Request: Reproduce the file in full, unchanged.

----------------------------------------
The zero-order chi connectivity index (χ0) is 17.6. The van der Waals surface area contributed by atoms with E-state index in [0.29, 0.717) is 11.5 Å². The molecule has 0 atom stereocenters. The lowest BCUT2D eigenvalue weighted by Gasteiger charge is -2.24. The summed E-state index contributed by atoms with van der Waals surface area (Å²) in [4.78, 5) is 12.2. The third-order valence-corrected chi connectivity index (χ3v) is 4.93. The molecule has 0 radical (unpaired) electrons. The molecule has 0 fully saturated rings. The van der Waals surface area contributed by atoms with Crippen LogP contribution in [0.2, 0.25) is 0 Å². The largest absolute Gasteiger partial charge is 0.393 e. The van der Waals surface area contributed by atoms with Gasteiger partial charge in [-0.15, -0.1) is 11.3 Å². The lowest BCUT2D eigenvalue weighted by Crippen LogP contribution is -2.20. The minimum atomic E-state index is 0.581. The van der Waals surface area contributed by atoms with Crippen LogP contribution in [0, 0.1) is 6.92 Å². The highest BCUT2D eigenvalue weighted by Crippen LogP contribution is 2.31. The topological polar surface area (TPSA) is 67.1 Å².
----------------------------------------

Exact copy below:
The zero-order chi connectivity index (χ0) is 17.6. The van der Waals surface area contributed by atoms with E-state index in [0.29, 0.717) is 11.5 Å². The molecule has 0 atom stereocenters. The lowest BCUT2D eigenvalue weighted by Gasteiger charge is -2.24. The summed E-state index contributed by atoms with van der Waals surface area (Å²) in [4.78, 5) is 12.2. The third-order valence-corrected chi connectivity index (χ3v) is 4.93. The molecule has 0 radical (unpaired) electrons. The molecule has 0 fully saturated rings. The van der Waals surface area contributed by atoms with Crippen LogP contribution in [0.2, 0.25) is 0 Å². The largest absolute Gasteiger partial charge is 0.393 e. The van der Waals surface area contributed by atoms with Gasteiger partial charge in [-0.15, -0.1) is 11.3 Å². The lowest BCUT2D eigenvalue weighted by Crippen LogP contribution is -2.20. The minimum atomic E-state index is 0.581. The van der Waals surface area contributed by atoms with Crippen LogP contribution in [0, 0.1) is 6.92 Å². The highest BCUT2D eigenvalue weighted by Crippen LogP contribution is 2.31. The topological polar surface area (TPSA) is 67.1 Å².